Sticky Branding: Tagline Tips from an Olde Wordsmith

By October 18, 2017October 16th, 2018Branding, Marketing
Sticky Shakespeare

Knock knock! 
Who’s there? 
Will Who? 
Will you please take taglines seriously! 

It was 1606 when Shakespeare wrote “Knock knock! Who’s there?”, and that catchy bit of dialogue from Macbeth has stuck in our collective English-speaking consciousness ever since. Sometime later it was co-opted for humor, and so began the silly “knock knock” joke convention we all know well.

Shakespeare did not write taglines for commerce as we know them today, but employing some of his formidable wordsmithing techniques can boost the fortunes of any brand or business. He had an extraordinary knack for writing short, memorable phrases in his 37 plays. Many of these snippets – most 2 to 5 words long – have been remembered for centuries and are now such a natural part of our everyday speech that few people are aware of their origins:

  • “Full circle” (King Lear)
  • “Good riddance” (Troilus and Cressida)
  • “Cold comfort” (The Taming of the Shrew)
  • “Devil incarnate” (Titus Andronicus)
  • “Foregone conclusion” (Othello)
  • “Heart of gold” (Henry V)
  • “In a pickle” (The Tempest)
  • “One fell swoop” (Macbeth)
  • “Wild goose chase” (Romeo and Juliet)
  • “Kill with kindness” (The Taming of the Shrew)
  • “Love is blind” (The Merchant of Venice)
  • “Break the ice” (The Taming of the Shrew)
  • “With bated breath” (The Merchant of Venice)
  • “Play fast and loose” (King John)
  • “Forever and a day” (As You Like It)
  • “In my mind’s eye” (Hamlet)
  • “Dead as a doornail” (As You Like It)
  • “Refuse to budge an inch” (Measure for Measure)
  • “Give the devil his due” (Henry IV)
  • “Too much of a good thing” (As You Like It)
  • “As good luck would have it” (The Merry Wives of Windsor)
  • “Eaten me out of house and home” (Henry IV)

That’s just a partial list of Shakespearean expressions we use often, there are many more. Most still sound current today despite their antiquated source.

It’s a remarkable feat of genius to write so many figures of speech that have lasted for centuries and remain relevant to describing human behaviors and emotions. Shakespeare intuitively understood the power of words and mixed them like a master chemist to create new combinations that were unexpected, evocative and quite possibly immortal.

Fast forward 400 hundred years, and we find ourselves in a world where the power of a few creatively chosen words is seriously underestimated. We’re swamped by volumes of verbiage, especially in the digital realm, yet most of it just washes over us with no impact. We remember little or nothing because we’re distracted, and boring words just don’t have the power to grab our attention.

The growing use of automated generators to create written website content reinforces the perception (or suspicion) that much online writing sounds like a machine wrote it: stilted, generic and bloated. Companies struggle to cut through the clutter, yet few invest in a great company tagline or even well-written web content headings. It’s a lost opportunity.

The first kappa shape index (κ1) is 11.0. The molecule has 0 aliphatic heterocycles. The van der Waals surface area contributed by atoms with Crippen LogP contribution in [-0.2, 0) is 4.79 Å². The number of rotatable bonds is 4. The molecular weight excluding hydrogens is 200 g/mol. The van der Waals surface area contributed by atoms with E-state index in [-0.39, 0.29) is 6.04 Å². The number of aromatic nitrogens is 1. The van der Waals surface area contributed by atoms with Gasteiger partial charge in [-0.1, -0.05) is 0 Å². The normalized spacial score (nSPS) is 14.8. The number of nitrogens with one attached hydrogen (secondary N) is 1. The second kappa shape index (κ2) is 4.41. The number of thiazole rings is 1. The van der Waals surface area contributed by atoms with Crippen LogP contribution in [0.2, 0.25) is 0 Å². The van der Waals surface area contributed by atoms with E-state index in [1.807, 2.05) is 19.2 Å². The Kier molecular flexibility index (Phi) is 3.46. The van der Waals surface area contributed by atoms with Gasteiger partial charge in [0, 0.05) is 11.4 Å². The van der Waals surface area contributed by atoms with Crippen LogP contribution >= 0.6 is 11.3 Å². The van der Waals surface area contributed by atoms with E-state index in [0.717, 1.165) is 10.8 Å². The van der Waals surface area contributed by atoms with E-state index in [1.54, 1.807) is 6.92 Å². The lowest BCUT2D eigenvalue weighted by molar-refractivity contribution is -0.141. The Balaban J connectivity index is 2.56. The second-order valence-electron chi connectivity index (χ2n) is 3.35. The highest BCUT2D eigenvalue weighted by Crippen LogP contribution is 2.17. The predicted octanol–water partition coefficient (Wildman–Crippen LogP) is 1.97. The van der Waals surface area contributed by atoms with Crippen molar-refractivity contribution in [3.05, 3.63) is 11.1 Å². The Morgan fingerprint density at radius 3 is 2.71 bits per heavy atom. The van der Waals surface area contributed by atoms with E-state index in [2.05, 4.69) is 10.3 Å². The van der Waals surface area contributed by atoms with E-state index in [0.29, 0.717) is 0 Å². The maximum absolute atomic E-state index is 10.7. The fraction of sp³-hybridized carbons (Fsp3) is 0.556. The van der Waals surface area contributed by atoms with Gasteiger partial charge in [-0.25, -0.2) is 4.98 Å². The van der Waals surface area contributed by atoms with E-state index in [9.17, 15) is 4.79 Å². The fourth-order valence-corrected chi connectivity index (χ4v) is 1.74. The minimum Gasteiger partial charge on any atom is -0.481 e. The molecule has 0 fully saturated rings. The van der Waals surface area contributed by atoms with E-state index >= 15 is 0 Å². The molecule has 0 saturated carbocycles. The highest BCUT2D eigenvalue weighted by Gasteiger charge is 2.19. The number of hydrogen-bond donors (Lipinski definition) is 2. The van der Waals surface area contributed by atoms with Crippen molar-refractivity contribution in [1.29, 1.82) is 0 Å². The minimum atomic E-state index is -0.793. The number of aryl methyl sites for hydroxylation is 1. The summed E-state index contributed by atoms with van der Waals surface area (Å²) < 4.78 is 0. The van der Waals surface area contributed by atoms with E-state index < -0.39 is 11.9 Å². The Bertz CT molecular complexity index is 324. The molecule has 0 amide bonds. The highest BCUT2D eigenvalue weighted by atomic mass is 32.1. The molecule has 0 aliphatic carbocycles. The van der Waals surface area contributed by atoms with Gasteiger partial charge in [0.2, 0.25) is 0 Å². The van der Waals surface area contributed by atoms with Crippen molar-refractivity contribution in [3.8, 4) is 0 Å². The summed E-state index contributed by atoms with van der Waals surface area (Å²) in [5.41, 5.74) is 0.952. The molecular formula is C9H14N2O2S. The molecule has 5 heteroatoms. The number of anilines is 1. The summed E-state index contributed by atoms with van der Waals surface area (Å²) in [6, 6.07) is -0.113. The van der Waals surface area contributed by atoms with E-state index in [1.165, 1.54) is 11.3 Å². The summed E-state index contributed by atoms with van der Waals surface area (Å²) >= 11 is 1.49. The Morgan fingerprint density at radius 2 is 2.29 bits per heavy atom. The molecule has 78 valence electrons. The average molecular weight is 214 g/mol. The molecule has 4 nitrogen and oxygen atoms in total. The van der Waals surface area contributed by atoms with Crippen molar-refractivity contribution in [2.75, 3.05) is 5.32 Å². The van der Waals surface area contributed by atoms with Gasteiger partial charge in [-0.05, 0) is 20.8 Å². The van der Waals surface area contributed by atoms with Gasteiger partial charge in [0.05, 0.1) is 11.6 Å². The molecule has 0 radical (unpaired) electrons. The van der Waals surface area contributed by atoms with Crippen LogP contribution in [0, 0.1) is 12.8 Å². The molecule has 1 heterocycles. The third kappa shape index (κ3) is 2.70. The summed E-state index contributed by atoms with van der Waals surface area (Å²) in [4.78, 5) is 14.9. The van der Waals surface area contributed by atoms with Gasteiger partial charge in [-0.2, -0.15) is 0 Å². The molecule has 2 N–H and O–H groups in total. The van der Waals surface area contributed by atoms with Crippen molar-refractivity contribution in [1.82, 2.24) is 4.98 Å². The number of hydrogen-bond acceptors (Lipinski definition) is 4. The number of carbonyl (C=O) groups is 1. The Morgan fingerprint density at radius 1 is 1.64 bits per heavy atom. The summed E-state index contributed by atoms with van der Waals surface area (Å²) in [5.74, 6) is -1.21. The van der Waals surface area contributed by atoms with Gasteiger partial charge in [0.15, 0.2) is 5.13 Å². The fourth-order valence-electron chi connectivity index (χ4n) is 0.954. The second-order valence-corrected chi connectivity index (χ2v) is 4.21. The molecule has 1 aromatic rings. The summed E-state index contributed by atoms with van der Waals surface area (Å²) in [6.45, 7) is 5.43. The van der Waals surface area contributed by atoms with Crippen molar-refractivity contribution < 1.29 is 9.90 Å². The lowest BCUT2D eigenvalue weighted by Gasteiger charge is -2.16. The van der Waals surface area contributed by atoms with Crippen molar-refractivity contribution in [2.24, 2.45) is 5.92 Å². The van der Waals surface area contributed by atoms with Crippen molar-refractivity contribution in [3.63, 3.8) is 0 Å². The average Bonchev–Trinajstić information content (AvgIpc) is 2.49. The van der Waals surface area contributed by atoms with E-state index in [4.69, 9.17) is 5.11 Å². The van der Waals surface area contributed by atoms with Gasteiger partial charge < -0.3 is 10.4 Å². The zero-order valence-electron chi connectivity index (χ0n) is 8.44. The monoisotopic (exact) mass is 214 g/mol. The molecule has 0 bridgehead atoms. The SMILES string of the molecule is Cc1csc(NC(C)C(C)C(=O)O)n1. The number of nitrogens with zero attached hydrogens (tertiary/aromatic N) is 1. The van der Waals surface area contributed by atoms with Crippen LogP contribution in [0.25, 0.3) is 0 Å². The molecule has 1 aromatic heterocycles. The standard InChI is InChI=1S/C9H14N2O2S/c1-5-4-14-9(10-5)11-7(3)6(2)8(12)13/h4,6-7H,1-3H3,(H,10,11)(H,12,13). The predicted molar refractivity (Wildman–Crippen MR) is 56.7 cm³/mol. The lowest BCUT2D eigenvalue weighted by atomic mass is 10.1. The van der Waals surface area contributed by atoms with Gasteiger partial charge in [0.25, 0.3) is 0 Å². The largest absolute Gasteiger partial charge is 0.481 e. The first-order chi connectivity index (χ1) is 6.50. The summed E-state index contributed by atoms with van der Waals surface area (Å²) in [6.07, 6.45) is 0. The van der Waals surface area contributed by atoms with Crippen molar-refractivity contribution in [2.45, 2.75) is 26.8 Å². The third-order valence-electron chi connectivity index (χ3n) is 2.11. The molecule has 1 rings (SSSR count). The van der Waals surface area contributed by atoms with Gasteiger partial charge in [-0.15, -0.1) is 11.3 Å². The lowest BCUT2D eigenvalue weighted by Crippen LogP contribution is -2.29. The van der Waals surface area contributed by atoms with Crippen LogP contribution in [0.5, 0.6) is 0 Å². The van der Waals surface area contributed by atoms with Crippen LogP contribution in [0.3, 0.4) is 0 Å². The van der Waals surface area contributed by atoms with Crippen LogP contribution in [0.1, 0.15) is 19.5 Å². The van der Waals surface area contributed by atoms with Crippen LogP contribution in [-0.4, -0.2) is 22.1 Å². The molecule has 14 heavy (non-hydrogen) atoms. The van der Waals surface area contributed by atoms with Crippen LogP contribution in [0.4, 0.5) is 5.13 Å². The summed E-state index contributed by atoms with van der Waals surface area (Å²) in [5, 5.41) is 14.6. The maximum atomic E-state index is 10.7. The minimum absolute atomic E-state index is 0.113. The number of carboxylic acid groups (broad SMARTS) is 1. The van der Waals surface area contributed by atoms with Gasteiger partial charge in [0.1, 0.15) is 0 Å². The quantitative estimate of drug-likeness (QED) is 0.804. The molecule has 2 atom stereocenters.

That’s because a creative verbal hook can make the difference between a brand that sticks and one that washes right off. Sticky branding. Can it be achieved without a lavish ad/marketing/web budget? You bet The Bard it can.

Shakespeare’s figures of speech usually employ one or more of several techniques that make them easy to remember:

  1. Visual word concepts. Example: “Jealously is the green-eyed monster” (Othello).
  2. Unexpected word combinations. Example: “world” and “oyster” from “The world is your oyster” (Merry Wives of Windsor).
  3. Appealing sound and rhythm. Examples: alliteration in “Catch a cold” (Cymbeline); the parallel construction of “Be-all and the end-all” (Macbeth); the melodious phrasing of “Brevity is the soul of wit” (Hamlet).
  4. Short phrase length. Between two and five words, no more than seven.

Many great taglines sport some qualities of Shakespearean word chemistry, which can make them valuable brand stickies. Here are some favorites – current and retired – that use words creatively to make the company or product unforgettable:

  • Democracy Dies in Darkness. (The Washington Post)
  • Food with Integrity. (Chipotle)
  • Obey Your Thirst. (Sprite)
  • Think Outside the Bun. (Taco Bell)
  • We bring Good Things to Life. (GE)
  • Takes a Licking and Keeps on Ticking. (Timex)
  • Think Small. (VW)
  • Solutions for a Smart Planet. (IBM)
  • Life is short. Stay awake for it. (Caribou Coffee)
  • The Ultimate Driving Machine. (BMW)
  • What’s in Your Wallet? (CapitalOne)
  • The Quicker Picker Upper. (Bounty Paper Towels)

So get your Sticky Shakespeare on. Words have the power to elevate any brand, and to overlook the potential of a great tagline is to give your company “short shrift” (Richard III).